By now, Brock Nelson should feel comfortable in all areas of the game that don’t come with goalie pads.
Nelson, the Islanders’ long, lean goal scorer, has proven himself to be one of the most versatile pieces in Jack Capuano’s lineup. Of course, with great versatility comes great responsibility. Nelson came into the league as a center and played a majority of his first two seasons as a pivot, but has spent most of his season on the wing.
“There were a couple of games where I played left and right,” Nelson said. “I don’t think it really matters. I think I’ve played with everybody in [the locker room]. Everybody is going to be in the right spots, as much as they can, they are going to make plays. The key is just find open ice, create open ice for yourself and go to scoring areas.”
Nelson has gone where’s needed in first half of the season, spending time on John Tavares’ left wing, Mikhail Grabovski’s right and seemingly everywhere in between. Not that it’s fazed Nelson, who is a cerebral player. Even though playing the right side was a departure for the left-handed Nelson, he’s utilized the advantage of having his forehand being in the middle of the ice, offering more chances to shoot in the slot off the rush.
Halfway through the season, Nelson is tied for second on the Islanders with 14 goals, putting him on pace to surpass his 20 from last season. Anders Lee, who is a close friend of Nelson’s, said his teammates know he’s one of the guys to dish the puck to when he’s on the ice.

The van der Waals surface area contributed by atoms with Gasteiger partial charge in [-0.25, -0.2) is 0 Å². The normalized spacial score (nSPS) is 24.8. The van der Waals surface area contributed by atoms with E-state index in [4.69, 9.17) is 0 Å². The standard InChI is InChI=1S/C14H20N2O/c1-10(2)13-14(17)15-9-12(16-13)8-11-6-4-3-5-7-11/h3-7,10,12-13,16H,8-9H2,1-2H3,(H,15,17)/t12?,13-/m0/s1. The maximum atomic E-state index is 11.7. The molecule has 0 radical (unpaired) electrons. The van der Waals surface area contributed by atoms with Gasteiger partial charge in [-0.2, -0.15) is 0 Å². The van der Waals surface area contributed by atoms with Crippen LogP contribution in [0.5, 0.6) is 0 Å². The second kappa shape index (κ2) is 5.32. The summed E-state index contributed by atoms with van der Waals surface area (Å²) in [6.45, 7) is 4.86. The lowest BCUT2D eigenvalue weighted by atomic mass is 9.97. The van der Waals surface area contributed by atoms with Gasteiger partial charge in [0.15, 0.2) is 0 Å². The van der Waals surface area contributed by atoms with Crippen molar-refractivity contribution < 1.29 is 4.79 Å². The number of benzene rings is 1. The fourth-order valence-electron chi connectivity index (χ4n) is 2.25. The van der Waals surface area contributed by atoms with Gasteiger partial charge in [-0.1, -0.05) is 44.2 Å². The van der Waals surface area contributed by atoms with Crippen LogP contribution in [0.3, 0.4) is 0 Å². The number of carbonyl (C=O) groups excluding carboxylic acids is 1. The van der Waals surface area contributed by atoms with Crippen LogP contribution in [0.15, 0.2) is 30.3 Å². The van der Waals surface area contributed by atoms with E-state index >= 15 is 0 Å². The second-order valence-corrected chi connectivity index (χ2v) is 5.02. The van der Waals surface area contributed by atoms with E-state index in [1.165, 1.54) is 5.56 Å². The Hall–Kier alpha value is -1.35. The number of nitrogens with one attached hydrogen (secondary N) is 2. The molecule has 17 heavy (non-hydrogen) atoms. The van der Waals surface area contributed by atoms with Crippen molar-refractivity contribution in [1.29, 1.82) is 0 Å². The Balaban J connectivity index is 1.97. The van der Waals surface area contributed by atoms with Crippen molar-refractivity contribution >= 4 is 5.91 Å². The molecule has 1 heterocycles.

“He’s always been able to score goals and right now he’s playing really good hockey,” Lee said. “He’s Shooting the puck just so well, placing it well and making goalies miss. Anytime we have a guy like that on our team we want to get him the puck as much as possible.”
Nelson scored the Islanders' lone goal vs. the Washington Capitals on Thursday, but even when he’s not scoring, he is using his 6’3, 206 lbs. frame to get to the front of the net and take away the goalie’s eyes, racking up assists that don’t officially make it onto the score sheet. Defensively, he can help clear the front of his own net and has learned the subtleties of playing along the boards. That being said, the play down low in the defensive end is where the lines get blurred between center and wing, but a versatile player like Nelson can read and react to the fluidity in front of him
“The real difference is in the defensive zone and even there you have to switch and sometimes end up down low in the center,” Nelson said. “You have to be ready to play all three and have an awareness of all three.”
Nelson has that awareness and after moving around in the first half of the season, has the experience to play – and score – wherever he’s needed.